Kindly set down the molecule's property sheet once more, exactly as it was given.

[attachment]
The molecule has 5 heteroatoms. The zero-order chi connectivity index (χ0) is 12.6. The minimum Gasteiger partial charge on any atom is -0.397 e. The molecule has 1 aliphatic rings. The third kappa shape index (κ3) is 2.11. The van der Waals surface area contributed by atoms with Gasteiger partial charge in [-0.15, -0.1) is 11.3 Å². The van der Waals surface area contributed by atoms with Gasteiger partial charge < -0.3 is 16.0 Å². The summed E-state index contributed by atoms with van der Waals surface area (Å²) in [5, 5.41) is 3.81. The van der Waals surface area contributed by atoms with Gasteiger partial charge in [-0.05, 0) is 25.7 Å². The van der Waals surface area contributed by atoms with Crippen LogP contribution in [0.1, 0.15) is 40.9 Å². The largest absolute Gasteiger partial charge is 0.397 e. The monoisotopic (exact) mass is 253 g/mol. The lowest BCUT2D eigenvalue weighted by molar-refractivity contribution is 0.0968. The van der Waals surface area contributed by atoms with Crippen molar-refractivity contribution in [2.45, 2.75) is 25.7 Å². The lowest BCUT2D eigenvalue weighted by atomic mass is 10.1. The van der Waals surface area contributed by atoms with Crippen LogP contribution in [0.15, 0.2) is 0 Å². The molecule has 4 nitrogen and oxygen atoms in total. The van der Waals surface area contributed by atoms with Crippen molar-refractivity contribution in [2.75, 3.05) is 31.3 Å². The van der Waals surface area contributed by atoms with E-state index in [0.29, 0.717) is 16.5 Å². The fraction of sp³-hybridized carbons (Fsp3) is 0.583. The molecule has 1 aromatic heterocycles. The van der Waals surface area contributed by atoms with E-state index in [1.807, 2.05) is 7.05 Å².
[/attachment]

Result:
The molecule has 5 heteroatoms. The zero-order chi connectivity index (χ0) is 12.6. The minimum Gasteiger partial charge on any atom is -0.397 e. The molecule has 1 aliphatic rings. The third kappa shape index (κ3) is 2.11. The van der Waals surface area contributed by atoms with Gasteiger partial charge in [-0.15, -0.1) is 11.3 Å². The van der Waals surface area contributed by atoms with Gasteiger partial charge < -0.3 is 16.0 Å². The summed E-state index contributed by atoms with van der Waals surface area (Å²) in [5, 5.41) is 3.81. The van der Waals surface area contributed by atoms with Gasteiger partial charge in [-0.05, 0) is 25.7 Å². The van der Waals surface area contributed by atoms with Crippen LogP contribution in [0.1, 0.15) is 40.9 Å². The largest absolute Gasteiger partial charge is 0.397 e. The monoisotopic (exact) mass is 253 g/mol. The lowest BCUT2D eigenvalue weighted by molar-refractivity contribution is 0.0968. The van der Waals surface area contributed by atoms with Crippen molar-refractivity contribution in [2.45, 2.75) is 25.7 Å². The lowest BCUT2D eigenvalue weighted by atomic mass is 10.1. The van der Waals surface area contributed by atoms with Crippen LogP contribution in [0.15, 0.2) is 0 Å². The molecule has 4 nitrogen and oxygen atoms in total. The van der Waals surface area contributed by atoms with Crippen molar-refractivity contribution in [2.75, 3.05) is 31.3 Å². The van der Waals surface area contributed by atoms with E-state index in [0.29, 0.717) is 16.5 Å². The fraction of sp³-hybridized carbons (Fsp3) is 0.583. The molecule has 1 aromatic heterocycles. The van der Waals surface area contributed by atoms with E-state index in [1.807, 2.05) is 7.05 Å².